As we consider the importance of lifting every voice, the personal stories such as the one’s shared by our sisters from Cleveland are essential.  Everyone is created in the image of God and thus any work for justice must necessarily be personal, connected to the realities of all people’s lives.  Perhaps that is the greatest message that we had to bring to our legislators this Monday. Justice is personal; when not all voices can be heard singing its refrains, we are silencing God’s beloved.

Thus,

 “Lift every voice and sing,

Till earth and heaven ring,

Ring with the harmonies of Liberty;”

May you too be energized and uplifted for your work and your journey with God.

In Christ’s Peace,

Sara White
Intern
Office of Public Witness
Washington, DC

If you are interested in learning more about the Voting Rights Advancement Act of 2015, defeating the Trans-Pacific Partnership trade agreement, or view additional material from the conference, visit advocacydays.org.

Brethren Collaborate on Nigeria Research

As part of the Church of the Brethren’s work on Nigeria through Global Mission and Service, Brethren Volunteer Service (BVS), the Office of Public Witness, and students at Elizabethtown College have partnered to begin data collection and analysis of Boko Haram violence in northeastern Nigeria. The Church of the Brethren in Nigeria (EYN) has a strong presence in the northeast, an area terrorized by Boko Haram. Because of the Brethren presence in northeast Nigeria, the Church is in a unique position to shed light on the impact of Boko Haram’s violence, especially as it targets Christian communities in the northeast. 

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Using data gathered by Dr. Rebecca Dali, Center for Caring, Empowerment, and  Peace Initiative (CCEPI), BVSers John and Pat Krabacher initiated organizing Dr. Rebecca’s raw data last year to display the 9745 killed by Boko Haram in the northeast in a “Wall of Healing” seen at Annual Conference 2015. Pat Krabacher is updating the “Wall” data with the latest data from CCEPI and integrating short stories of victims into new visual data displays with assistance from Justin North (CoB Columbus, OH).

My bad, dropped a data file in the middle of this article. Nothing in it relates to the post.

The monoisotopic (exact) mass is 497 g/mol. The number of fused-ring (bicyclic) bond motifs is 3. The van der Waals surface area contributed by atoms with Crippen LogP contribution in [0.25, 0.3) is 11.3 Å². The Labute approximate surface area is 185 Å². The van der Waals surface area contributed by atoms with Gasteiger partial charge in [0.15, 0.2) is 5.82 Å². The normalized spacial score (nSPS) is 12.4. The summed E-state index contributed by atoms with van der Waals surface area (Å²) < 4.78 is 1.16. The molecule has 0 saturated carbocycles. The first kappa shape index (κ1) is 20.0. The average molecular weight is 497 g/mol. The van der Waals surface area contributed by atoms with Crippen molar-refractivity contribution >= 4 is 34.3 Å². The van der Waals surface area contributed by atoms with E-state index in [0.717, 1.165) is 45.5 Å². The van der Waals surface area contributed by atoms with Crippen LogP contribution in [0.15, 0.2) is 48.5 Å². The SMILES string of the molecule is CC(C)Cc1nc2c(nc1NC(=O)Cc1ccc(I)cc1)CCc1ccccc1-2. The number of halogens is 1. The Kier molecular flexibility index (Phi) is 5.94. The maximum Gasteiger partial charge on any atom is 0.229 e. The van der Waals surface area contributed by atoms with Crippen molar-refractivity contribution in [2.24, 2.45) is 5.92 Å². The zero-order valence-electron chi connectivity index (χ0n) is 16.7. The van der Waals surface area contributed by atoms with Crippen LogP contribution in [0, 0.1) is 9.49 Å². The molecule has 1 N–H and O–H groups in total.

At Elizabethtown College, a Church of the Brethren institution, Religious Studies and Interfaith Leadership Studies majors will supplement Dr. Dali’s data by gathering a comprehensive collection of existing news reports about Boko Haram. Advised by Assistant Professor Dr. Richard Newton, they are charting the role of geography, demography, and religion in the conflict. By capturing these two data sets, we hope this research can better represent the impact of Boko Haram violence which can be communicated to U.S. and international humanitarian aid organizations .

Nathan Hosler, Director of the Office of Public Witness, and BVS worker Jesse Winter will work to create a report of this data to be shared with church members and potential advocacy partners. Visual representations of preliminary data should be available through Global Mission and Service at Annual Conference in Greensboro, NC. As we look at the persisting crisis in Nigeria, now two years after Chibok and nearly seven years after the beginning of Boko Haram’s insurgency in 2009, we hope this partnership and analysis can help communicate the pain and suffering of our EYN and Muslim neighbors and bring about meaningful peacemaking initiatives.

In Christ’s peace,

Jesse Winter

Peacebuilding and Policy Associate

Office of Public Witness

Washington, DC

Drought and Food Security in Haiti

It has been over three years since Haitians have seen an average amount of rainfall in their country. This drought, currently being made worse as a result of El Niño weather patterns, is a prime example of climate related natural disasters which have plagued the country for the last decade and the resulting impacts they have made on poverty and hunger.

Due to the impacts of these natural disasters, such as drought, hurricanes, and earthquakes, Haitian markets have struggled to provide enough food at fair prices. Much of this stems from the markets being inundated with foreign food aid given after crises occur, often from the United States in the form of massive rice subsidies. By flooding Haiti with inexpensive American grains, the market value for Haitian products is severely undercut, making it difficult for Haitian farmers to grow and sell their rice. This destroys the farmers’ livelihoods while also creating a dependence on foreign aid. Soon after the devastating 2010 earthquake, one report noted that the country’s “agricultural production accounted for nearly half of gross domestic product in the 1970s. It now amounts to less than a third”[1]. This drop in domestic production has contributed to financial hardship throughout the country, often making it difficult for both farmers and the overall economy to get back on their feet after a disaster.